“Connecting people and humanizing technology, maybe our job is to inspire.”

Aspiration is the part of the equation where people are exposed to what is possible. Inspiration is the part of the equation where they believe they can act on their aspiration. This is, at least, how I think about it. With Apple’s attempts to change the narrative around iPad, they need these showcase iPad experiences to be made known in the classroom. This is why I think Apple’s first goal is to equip champions to create the kind of examples that will drive both aspiration and inspiration. I believe this effort will start with teachers. Which is the main reason, I believe, Apple’s first attempt to change the narrative around iPad will include a focus on getting teachers on board with what is possible with creativity on iPad.

Teachers set the curriculum, and in many cases, teachers set the example with many assignments. If Apple can successfully equip teachers with the tools, they need to create the kind of examples around projects and assignments that kids can aspire to create it will go a long way in changing the narrative for iPad. Similarly, the inspiration factor comes in when the teacher can explain how easy it was for them to create this project example on iPad. Hopefully, for Apple, the mindset becomes “if my teacher can do it, so can I.”

It is from this viewpoint; the Everyone Can Create campaign comes to light. When I heard this, I immediately thought of the great Pixar movie Ratatouille and the title of Chef Gusto’s famous book, and motto, that inspired Remy the rat to start cooking –Anyone Can Cook. To truly aspire, and inspire, roadblocks need to be eliminated. Even though it is relatively easy to drive aspiration, convincing ordinary humans they can actually do what they aspire is the hardest part of the equation. All too often, people are paralyzed by self-doubt, and you even see it all the time in schools. Kids will see the kind of project the “smart kids” made and think to themselves “I can never do that.” They may have aspired for more, but felt it was not possible.

Eliminating those barriers that stand in front of what is possible is key for the iPad narrative. This is typically what Apple has done well. Apple’s approach has always been to package sophisticated solutions in the simplest of ways making it easy for humans to use technology in all the ways they want and enable them to do more with that technology than they ever thought possible.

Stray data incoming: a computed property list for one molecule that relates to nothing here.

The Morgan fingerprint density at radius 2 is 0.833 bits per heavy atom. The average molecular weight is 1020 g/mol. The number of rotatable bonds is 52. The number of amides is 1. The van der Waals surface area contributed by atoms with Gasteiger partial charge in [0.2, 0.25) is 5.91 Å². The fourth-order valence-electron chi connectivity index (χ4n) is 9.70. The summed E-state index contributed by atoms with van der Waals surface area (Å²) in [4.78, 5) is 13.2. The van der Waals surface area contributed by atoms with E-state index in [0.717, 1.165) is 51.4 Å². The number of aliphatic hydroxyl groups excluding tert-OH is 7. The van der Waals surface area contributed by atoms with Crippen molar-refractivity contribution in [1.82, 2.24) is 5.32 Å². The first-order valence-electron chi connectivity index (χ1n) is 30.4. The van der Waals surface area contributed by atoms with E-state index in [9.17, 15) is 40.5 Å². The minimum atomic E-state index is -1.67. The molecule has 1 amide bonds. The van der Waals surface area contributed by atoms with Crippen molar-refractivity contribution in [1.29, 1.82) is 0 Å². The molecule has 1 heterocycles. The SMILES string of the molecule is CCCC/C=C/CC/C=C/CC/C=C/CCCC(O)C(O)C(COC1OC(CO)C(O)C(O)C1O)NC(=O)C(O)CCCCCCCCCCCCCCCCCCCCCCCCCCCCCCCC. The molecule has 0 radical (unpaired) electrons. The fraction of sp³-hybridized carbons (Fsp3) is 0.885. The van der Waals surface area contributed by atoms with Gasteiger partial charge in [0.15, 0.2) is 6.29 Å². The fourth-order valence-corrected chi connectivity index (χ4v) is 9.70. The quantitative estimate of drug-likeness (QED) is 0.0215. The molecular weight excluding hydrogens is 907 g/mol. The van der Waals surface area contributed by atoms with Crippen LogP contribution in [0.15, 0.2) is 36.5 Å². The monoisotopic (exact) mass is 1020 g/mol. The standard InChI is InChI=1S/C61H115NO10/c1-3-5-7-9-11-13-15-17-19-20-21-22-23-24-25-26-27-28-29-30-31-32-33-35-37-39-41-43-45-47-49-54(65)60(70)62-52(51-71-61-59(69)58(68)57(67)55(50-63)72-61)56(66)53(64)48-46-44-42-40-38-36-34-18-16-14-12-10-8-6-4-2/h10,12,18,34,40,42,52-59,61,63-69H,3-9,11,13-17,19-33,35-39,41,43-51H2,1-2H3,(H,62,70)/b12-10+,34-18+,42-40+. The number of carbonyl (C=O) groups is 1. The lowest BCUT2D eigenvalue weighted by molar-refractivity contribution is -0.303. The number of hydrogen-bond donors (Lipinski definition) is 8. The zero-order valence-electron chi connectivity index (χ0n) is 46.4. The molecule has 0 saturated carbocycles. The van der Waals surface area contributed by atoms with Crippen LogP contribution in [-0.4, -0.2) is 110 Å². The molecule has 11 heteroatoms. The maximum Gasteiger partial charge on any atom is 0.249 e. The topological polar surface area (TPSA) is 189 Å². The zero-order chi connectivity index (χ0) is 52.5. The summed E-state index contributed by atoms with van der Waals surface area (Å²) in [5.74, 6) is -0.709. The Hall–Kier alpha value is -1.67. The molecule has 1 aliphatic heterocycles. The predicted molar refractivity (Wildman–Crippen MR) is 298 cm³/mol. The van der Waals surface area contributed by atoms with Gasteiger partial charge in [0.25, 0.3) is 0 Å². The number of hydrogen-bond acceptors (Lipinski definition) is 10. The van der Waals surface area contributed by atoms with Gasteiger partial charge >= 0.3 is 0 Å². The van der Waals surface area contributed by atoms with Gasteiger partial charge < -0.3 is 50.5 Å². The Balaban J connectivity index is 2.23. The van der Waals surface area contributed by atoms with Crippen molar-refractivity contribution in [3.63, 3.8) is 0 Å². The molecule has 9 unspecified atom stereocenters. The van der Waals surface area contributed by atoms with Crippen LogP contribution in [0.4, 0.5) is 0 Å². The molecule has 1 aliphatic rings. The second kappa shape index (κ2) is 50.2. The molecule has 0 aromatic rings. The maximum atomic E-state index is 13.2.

In my opinion, Apple doesn’t need to win the device battle in the classroom to get a win in education. What I mean is they don’t need to displace Chrome or Windows devices in the classroom as the things every student uses in a device 1:1 environment. What they need is for kids to see what is possible with iPad, around everyday assignments, and for them to believe iPad is the only tool to create such compelling stuff. Perhaps then, over time, Apple can win over the decision makers of hardware to at least start deploying at least one or two iPad’s in the class so kids can start sharing and creating on it in ways they can’t on other devices.

This is a long game for Apple, no doubt, and it is one that will take many years and continued investment. But I think some of the right building blocks have been laid. The complexity of educational environments is the biggest part of Apple’s challenge, but if they can continue to drive the narrative around iPad as the ultimate creative tool, and the software and services ecosystem grows to back up that story, then they will be well positioned in the long run.

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Ben Bajarin

Ben Bajarin is a Principal Analyst and the head of primary research at Creative Strategies, Inc - An industry analysis, market intelligence and research firm located in Silicon Valley. His primary focus is consumer technology and market trend research and he is responsible for studying over 30 countries. Full Bio